A healthy submission to this our 2nd PDI competition of the season comprising 10 at Standard Class and 40 at Advanced. It was good to welcome back Marie-Ange Bouchard ARPS CPAGB, a highly respected judge on the SPA circuit from Tandridge Photographic Society.

Marie-Ange was helpfully constructive with her comments on the Standard CIass entries but -ramped up the critical pressure on the Advanced on the assumption they knew what they are doing Hmm… Her comments were pretty fair I felt, although it’s true to say that there is a subjective aspect to appreciating pictures that no judge can compensate for. Images that worked for me didn’t work so well for her and vice versa but we all respond differently don’t we?

Impossible obviously to summarise everything she said so I will just comment on a few of her recurring themes.

With several pictures she said the subjects lacked ‘engagement’, something she saw as important in photos of people. A few weeks ago, I found a copy of Exposures, a marvellous collection of black and white portraits by Jane Bown. Jane took portraits of famous people for The Observer over 6 decades and had an ability to capture the essence of a personality in a single shot. The book contains 113 portraits and I thought it would be interesting to count the number where the subject showed ‘engagement’ – either by looking directly at the camera/photographer, or engaging in some other way with someone else in the picture. 45 were engaged by this definition, just 40% of the total. So  overt engagement is not an essential requirement of all successful portrait photography.

Marie-Ange urged us to be on ‘Border Patrol’ when editing our photos. In other words, to take care to look around the edges of our pictures and check that we haven’t left any floating distracting bits that need to be cloned out. Good advice that lost marks on otherwise excellent pictures.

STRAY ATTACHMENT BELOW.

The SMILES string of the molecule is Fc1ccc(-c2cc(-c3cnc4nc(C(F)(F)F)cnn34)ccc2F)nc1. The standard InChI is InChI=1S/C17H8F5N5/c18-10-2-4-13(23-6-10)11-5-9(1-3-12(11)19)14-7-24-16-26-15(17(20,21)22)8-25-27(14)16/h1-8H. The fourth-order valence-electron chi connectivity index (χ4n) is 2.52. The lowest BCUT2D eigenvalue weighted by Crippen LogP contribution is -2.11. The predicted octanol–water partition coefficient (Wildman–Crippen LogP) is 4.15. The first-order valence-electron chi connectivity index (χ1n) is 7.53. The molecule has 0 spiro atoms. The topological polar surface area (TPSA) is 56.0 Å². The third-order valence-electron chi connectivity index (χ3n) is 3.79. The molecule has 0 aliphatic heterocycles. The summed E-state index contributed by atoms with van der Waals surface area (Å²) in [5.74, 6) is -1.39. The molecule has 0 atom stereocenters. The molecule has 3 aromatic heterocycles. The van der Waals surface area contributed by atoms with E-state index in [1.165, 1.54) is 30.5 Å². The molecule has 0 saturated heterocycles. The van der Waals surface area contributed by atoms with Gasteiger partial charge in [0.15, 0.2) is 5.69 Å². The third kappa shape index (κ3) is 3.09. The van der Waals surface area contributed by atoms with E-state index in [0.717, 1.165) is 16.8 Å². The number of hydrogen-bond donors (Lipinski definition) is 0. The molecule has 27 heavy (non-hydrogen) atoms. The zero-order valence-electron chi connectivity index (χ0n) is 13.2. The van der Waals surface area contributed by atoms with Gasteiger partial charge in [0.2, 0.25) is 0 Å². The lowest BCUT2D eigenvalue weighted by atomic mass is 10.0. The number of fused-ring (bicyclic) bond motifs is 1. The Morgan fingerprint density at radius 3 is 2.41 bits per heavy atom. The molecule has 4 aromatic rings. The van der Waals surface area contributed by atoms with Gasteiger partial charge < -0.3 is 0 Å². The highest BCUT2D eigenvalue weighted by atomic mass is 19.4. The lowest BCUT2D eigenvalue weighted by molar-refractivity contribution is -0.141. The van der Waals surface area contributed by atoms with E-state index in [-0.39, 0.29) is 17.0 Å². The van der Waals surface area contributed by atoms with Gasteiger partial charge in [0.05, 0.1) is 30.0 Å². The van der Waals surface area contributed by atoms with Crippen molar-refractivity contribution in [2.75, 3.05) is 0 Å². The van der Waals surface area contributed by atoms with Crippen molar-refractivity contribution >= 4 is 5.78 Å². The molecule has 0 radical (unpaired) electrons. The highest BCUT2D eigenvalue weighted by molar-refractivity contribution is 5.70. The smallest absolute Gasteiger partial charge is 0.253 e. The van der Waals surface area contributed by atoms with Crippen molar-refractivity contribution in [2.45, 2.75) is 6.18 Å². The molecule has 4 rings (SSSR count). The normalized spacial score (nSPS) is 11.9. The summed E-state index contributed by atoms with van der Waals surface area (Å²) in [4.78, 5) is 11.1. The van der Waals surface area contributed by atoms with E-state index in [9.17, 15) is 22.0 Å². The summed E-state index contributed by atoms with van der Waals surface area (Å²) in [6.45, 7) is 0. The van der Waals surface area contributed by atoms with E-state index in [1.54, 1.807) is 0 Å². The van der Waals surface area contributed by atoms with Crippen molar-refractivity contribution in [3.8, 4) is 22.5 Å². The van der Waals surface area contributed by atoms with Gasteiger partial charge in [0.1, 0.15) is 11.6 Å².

Still on the subject of borders, she commented throughout the evening on the use of key lines in PDIs so I’m going to offer some thoughts on these.

The first decision you need to make is whether to add a key line at all. This is a question of personal taste. If the picture is light around the outside, you may not need one. If it is dark around the edge, a key line will help separate it from the black background, if that’s what you want.

A key line is part of the ‘body language’ of an image so don’t underestimate how helpful it can be in getting your message across. You may want a dark image to drift off into the darkness of the black space of the background without defining itself. A warning though, judges on the whole seem to prefer the idea that you know where your image ends so that this should be made quite clear. In other words all images have to be encapsulated and self-containing. I don’t think this has to be true for every image; it depends on what you are trying to convey.

Simple key lines are easy to add in Photoshop. Make sure you resize your image to PDI size BEFORE you add a key line. Then you can be sure that say a 1 pixel line is truly 1 pixel in width. Select the whole image (keyboard shortcut Ctrl A). Go to drop down menu Edit/Stroke. In the dialogue box, enter the width of the line in pixels, then select Location/Inner to place the stroke on the inside of the border. Then select the colour you want. This can be sampled from the image if you like using the Eyedropper tool, or choose another foreground colour by clicking on the colour patch and use the Color Picker. Click OK and the line will appear.

A pure white key line can be a bit of a distraction, particularly if it is thick, so beware of that. Taking the edge off of the tone can help, or using a tint complementing a colour from the picture. Or you may consider using a bold brightly coloured line as a creative element in the picture.

A brilliant example of this is Kevin’s winning image in the Standard Class Anticipation. This was another example of Kevin’s wit and clever imagination. Marie-Ange said that this was the first time she’d had to judge a picture containing a bra. Including only part of the brand name reminded me of ‘Sch… you know who’.

Congratulations to him for that and for Plucking Up Courage awarded 9.5.

Well done too for the two 9s in this Class.

Barbara for Fallen Leaves

And Geoff N for Water Lily Kew

There were two 10s awarded in the Advanced Class, the 10+ for Portrait by David A

And the other to Mandy for Robin feeding fledgling.

There were two 9.5s in this Class, one by Rosh Pelican with fish

and the other by Brian with No. You go in first!

Finally, there were three 9s. The Tulip Stairs by Chris

A flying Leap by Mandy

And Moth orchid (infrared) by David P.

A very entertaining and instructive evening and we will look forward to seeing Marie-Ange at the club again soon.

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